Floaters

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Floaters are deposits of various size, shape, consistency, refractive index, and motility within the eye's normally transparent vitreous humour[1]. They may be of embryonic origin or acquired due to degenerative changes of the vitreous humour or retina[1]. The perception of floaters is known as myodesopsia, or less commonly as myiodeopsia, myiodesopsia, or myodeopsia[1].


"A common experience... is for a person who has some ocular trouble that impairs his vision to become suddenly aware of the so-called mouches volantes in his visual field, although the causes of this phenomenon have been there in the vitreous humour all his life. Yet now he will be firmly persuaded that these corpuscles have developed as the result of his ocular ailment, although the truth simply is that, owing to his ailment, the patient has been paying more attention to visual phenomena.""

— H. von Helmholtz, Handbuch der Physiologischen Optik, published as "Helmholtz's Treatise on Physiological Optics, Translated from the Third German Edition," ed. James P. C. Southall, 1925, The Optical Society of America. v. III, pp. 6-7

"When the eye has imperfect sight the mind not only distorts what the eye sees, but it imagines that it sees things that do not exist. Among illusions of this sort are the floating specks which so often appear before the eyes when the sight is imperfect, and even when it is ordinarily very good. These specks are known scientifically as "muscæ volitantes," or "flying flies," and although they are of no real importance, being symptoms of nothing except mental strain, they have attracted so much attention."

— W.H. Bates, Perfect Eyesight Without Glasses, 1920

"They could have done the same thing, alone, in the back yard, seeing the shapes swimming in the sky. I forget how old I was when I asked somebody about it, and I was told that those wonderful gliding changing spots were imperfections in the fluid of my eye-ball, that what I was seeing was in my eye. In your eye! For so long, for a child's years, the sky was full of wonder, these shapes were in the sky, the sky was full of transparent things that swooped and swam. They were almost invisible, and, I thought, almost bodiless, they were there, but you could go right through them, they were animals that lived in the air. You see, we didn't go around talking about things like this. It's only now, when I am grown up and know everything, that I talk about this."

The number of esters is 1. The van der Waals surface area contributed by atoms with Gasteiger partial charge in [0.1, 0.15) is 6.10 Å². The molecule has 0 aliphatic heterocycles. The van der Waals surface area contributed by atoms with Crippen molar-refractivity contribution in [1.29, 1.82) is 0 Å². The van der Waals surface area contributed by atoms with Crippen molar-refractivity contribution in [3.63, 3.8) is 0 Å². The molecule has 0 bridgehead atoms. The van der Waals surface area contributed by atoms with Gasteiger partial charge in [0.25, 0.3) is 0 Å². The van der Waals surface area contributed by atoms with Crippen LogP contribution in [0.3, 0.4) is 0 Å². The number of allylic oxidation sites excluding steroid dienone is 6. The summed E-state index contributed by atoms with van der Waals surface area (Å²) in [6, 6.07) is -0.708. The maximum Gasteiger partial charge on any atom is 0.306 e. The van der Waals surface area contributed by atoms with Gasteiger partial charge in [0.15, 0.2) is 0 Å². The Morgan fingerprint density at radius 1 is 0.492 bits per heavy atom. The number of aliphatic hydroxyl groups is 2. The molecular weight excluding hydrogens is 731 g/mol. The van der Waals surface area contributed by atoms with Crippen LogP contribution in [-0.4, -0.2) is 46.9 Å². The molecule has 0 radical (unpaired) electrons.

— Robert Paul Smith, 1957, Where Did You Go? Out. What Did You Do? Nothing. Norton, New York.

"At first the amoebae look like muscae volitantes, those curled moving spots you seem to see in your eyes when you stare at a distant wall. Then I see the amoebae as drops of water congealed, blusish, translucent, like chips of sky in the bowl."

Annie Dillard, 1974, "Pilgrim at Tinker Creek." Bantam: Toronto.

"Oh, squiggly line in my eye fluid. I see you lurking there on the periphery of my vision. But when I try to look at you, you scurry away. Are you shy, squiggly line? Why only when I ignore you, do you return to the center of my eye? Oh, squiggly line, it's alright, you are forgiven."

Stewie Griffin, 2007, "The Tan Aquatic", Family Guy.

References[edit]

  1. a b c Cline D; Hofstetter HW; Griffin JR. Dictionary of Visual Science. 4th ed. Butterworth-Heinemann, Boston 1997. ISBN: 0-7506-9895-0
2.

External links[edit]

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